Group claims publisher and US military are recruiting children in
violation of international law.
By Brendan Sinclair, GameSpot
Posted Aug 6, 2008
The America's Army games have served as a recruiting tool for the US
Army since the line debuted in 2002 with a free-to-download
first-person shooter. While the Army has been clear that the games
are targeted at young Americans to increase their interest in
military service, an antiwar group this week is saying those
potential recruits were too young.
The group Direct Action to Stop the War (DASW) is taking to task the
Army and its sometimes-partner in the America's Army series, Ubisoft,
for what it calls the recruiting of children in violation of
international law. DASW claims the Army is specifically targeting
boys as young as 13 with the game, which is rated T for Teen. The
United Nations Optional Protocol to the Convention on the Rights of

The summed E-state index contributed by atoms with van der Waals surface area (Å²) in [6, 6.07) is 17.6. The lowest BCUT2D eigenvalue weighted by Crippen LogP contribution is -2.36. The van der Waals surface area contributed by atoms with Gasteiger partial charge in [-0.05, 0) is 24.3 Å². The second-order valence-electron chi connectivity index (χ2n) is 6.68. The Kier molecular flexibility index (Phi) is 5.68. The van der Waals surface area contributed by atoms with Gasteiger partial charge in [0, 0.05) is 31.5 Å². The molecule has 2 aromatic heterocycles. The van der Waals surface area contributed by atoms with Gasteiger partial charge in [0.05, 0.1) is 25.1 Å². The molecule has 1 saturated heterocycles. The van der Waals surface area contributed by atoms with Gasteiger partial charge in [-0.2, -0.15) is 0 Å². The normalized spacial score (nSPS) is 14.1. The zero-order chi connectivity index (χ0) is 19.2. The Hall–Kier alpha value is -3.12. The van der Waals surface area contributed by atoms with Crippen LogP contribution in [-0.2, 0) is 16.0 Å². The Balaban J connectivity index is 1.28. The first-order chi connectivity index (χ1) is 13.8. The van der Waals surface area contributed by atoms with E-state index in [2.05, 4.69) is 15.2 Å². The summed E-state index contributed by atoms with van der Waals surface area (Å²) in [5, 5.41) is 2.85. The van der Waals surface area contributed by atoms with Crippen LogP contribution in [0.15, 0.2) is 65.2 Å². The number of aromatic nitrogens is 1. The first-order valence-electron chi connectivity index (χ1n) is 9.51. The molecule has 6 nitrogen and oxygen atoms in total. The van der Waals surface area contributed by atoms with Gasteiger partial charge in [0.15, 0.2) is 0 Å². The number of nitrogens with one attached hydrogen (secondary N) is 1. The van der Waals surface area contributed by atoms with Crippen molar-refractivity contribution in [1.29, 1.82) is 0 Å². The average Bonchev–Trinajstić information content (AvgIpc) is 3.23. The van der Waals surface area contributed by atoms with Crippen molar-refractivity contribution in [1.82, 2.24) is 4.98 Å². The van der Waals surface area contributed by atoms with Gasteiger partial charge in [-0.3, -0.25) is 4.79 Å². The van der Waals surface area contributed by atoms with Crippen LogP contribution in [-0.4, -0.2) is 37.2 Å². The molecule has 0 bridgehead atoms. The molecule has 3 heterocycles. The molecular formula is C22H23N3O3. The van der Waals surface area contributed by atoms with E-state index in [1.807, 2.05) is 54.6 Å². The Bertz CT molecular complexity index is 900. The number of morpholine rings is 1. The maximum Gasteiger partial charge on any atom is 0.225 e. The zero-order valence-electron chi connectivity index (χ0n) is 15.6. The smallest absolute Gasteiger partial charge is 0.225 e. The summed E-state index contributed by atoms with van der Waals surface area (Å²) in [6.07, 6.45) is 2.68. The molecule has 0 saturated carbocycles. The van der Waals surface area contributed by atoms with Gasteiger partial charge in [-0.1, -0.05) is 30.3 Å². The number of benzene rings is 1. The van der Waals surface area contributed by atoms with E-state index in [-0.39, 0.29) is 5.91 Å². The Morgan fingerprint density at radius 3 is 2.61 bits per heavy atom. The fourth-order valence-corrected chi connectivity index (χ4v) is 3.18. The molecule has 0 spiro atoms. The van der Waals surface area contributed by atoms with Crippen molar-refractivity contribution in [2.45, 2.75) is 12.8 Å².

the Child on the Involvement of Children in Armed Conflict
specifically forbids the recruitment of children under the age of 18.
The group said in a statement that it met with Ubisoft North America
president Laurent Detoc, who informed them that the publisher was
through making America's Army games. An Ubisoft representative did
not return GameSpot's request for confirmation on that point.
DASW also wants a warning label attached to the game. The suggested
label would read, "Warning: this video game has been developed by the
United States Army to recruit children under the age of 17 in
violation of the U.N. Optional Protocol and international law. Combat
service has been known to cause death, irreparable injuries,
Post-Traumatic Stress Disorder and lifelong feelings of overwhelming guilt."
The group has planned an antiwar rally for today in San Francisco's
South Park--a block from Ubisoft's offices--to call attention to its
grievances with the games.